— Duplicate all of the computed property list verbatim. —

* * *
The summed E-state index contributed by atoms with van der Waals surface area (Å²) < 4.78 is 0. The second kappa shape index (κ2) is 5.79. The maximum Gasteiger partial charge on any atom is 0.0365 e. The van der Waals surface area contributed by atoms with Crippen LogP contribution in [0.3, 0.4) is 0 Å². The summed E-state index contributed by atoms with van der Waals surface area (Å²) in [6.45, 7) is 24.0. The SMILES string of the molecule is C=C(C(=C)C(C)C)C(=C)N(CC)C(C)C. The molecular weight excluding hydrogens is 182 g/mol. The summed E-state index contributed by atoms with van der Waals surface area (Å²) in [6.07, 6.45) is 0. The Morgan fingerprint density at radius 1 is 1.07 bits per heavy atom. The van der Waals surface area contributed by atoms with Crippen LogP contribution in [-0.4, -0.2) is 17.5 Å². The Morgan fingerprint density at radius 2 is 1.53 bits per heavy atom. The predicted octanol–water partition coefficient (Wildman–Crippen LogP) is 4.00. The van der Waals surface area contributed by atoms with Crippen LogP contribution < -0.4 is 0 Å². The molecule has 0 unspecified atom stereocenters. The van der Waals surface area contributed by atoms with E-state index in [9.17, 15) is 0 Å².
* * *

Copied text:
The summed E-state index contributed by atoms with van der Waals surface area (Å²) < 4.78 is 0. The second kappa shape index (κ2) is 5.79. The maximum Gasteiger partial charge on any atom is 0.0365 e. The van der Waals surface area contributed by atoms with Crippen LogP contribution in [0.3, 0.4) is 0 Å². The summed E-state index contributed by atoms with van der Waals surface area (Å²) in [6.45, 7) is 24.0. The SMILES string of the molecule is C=C(C(=C)C(C)C)C(=C)N(CC)C(C)C. The molecular weight excluding hydrogens is 182 g/mol. The summed E-state index contributed by atoms with van der Waals surface area (Å²) in [6.07, 6.45) is 0. The Morgan fingerprint density at radius 1 is 1.07 bits per heavy atom. The van der Waals surface area contributed by atoms with Crippen LogP contribution in [-0.4, -0.2) is 17.5 Å². The Morgan fingerprint density at radius 2 is 1.53 bits per heavy atom. The predicted octanol–water partition coefficient (Wildman–Crippen LogP) is 4.00. The van der Waals surface area contributed by atoms with Crippen LogP contribution < -0.4 is 0 Å². The molecule has 0 unspecified atom stereocenters. The van der Waals surface area contributed by atoms with E-state index in [9.17, 15) is 0 Å².